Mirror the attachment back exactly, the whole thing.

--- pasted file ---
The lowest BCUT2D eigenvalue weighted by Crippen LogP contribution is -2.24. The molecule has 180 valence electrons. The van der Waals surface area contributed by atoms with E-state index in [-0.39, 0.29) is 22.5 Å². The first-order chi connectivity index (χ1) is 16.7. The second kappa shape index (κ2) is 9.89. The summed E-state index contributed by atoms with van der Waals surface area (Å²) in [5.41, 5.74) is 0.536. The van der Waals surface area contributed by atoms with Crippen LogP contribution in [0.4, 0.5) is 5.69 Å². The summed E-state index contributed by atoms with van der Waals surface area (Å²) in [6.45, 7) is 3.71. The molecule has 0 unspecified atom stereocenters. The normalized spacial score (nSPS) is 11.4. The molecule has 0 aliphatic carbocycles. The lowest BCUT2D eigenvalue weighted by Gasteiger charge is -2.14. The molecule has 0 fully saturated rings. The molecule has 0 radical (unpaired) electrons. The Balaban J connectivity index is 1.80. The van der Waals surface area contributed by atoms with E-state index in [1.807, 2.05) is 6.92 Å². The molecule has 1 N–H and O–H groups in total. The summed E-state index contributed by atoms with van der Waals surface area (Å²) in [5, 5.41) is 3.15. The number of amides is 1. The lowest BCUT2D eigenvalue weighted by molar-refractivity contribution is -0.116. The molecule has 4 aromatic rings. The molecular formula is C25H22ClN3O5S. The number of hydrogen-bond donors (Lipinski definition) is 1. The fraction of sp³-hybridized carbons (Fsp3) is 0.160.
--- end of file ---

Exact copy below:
The lowest BCUT2D eigenvalue weighted by Crippen LogP contribution is -2.24. The molecule has 180 valence electrons. The van der Waals surface area contributed by atoms with E-state index in [-0.39, 0.29) is 22.5 Å². The first-order chi connectivity index (χ1) is 16.7. The second kappa shape index (κ2) is 9.89. The summed E-state index contributed by atoms with van der Waals surface area (Å²) in [5.41, 5.74) is 0.536. The van der Waals surface area contributed by atoms with Crippen LogP contribution in [0.4, 0.5) is 5.69 Å². The summed E-state index contributed by atoms with van der Waals surface area (Å²) in [6.45, 7) is 3.71. The molecule has 0 unspecified atom stereocenters. The normalized spacial score (nSPS) is 11.4. The molecule has 0 aliphatic carbocycles. The lowest BCUT2D eigenvalue weighted by Gasteiger charge is -2.14. The molecule has 0 fully saturated rings. The molecule has 0 radical (unpaired) electrons. The Balaban J connectivity index is 1.80. The van der Waals surface area contributed by atoms with E-state index in [1.807, 2.05) is 6.92 Å². The molecule has 1 N–H and O–H groups in total. The summed E-state index contributed by atoms with van der Waals surface area (Å²) in [5, 5.41) is 3.15. The number of amides is 1. The lowest BCUT2D eigenvalue weighted by molar-refractivity contribution is -0.116. The molecule has 4 aromatic rings. The molecular formula is C25H22ClN3O5S. The number of hydrogen-bond donors (Lipinski definition) is 1. The fraction of sp³-hybridized carbons (Fsp3) is 0.160.